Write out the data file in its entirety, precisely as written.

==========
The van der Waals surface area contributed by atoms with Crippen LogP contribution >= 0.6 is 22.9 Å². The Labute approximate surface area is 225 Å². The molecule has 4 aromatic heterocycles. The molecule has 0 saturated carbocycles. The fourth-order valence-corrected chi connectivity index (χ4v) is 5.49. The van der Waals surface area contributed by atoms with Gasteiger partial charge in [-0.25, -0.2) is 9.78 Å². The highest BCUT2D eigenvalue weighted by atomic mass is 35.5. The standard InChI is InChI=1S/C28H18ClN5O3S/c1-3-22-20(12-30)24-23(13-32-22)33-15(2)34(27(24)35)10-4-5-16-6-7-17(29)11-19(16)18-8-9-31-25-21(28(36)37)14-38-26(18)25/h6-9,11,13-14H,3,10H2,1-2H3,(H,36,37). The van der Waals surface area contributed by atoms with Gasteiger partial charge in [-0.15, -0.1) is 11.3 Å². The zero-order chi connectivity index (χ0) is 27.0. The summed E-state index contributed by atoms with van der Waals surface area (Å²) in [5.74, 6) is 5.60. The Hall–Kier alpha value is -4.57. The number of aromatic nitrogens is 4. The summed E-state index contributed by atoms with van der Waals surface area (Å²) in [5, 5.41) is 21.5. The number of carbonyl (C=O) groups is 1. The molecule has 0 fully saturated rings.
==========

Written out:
The van der Waals surface area contributed by atoms with Crippen LogP contribution >= 0.6 is 22.9 Å². The Labute approximate surface area is 225 Å². The molecule has 4 aromatic heterocycles. The molecule has 0 saturated carbocycles. The fourth-order valence-corrected chi connectivity index (χ4v) is 5.49. The van der Waals surface area contributed by atoms with Gasteiger partial charge in [-0.25, -0.2) is 9.78 Å². The highest BCUT2D eigenvalue weighted by atomic mass is 35.5. The standard InChI is InChI=1S/C28H18ClN5O3S/c1-3-22-20(12-30)24-23(13-32-22)33-15(2)34(27(24)35)10-4-5-16-6-7-17(29)11-19(16)18-8-9-31-25-21(28(36)37)14-38-26(18)25/h6-9,11,13-14H,3,10H2,1-2H3,(H,36,37). The van der Waals surface area contributed by atoms with Gasteiger partial charge in [-0.15, -0.1) is 11.3 Å². The zero-order chi connectivity index (χ0) is 27.0. The summed E-state index contributed by atoms with van der Waals surface area (Å²) in [5.74, 6) is 5.60. The Hall–Kier alpha value is -4.57. The number of aromatic nitrogens is 4. The summed E-state index contributed by atoms with van der Waals surface area (Å²) in [5, 5.41) is 21.5. The number of carbonyl (C=O) groups is 1. The molecule has 0 fully saturated rings.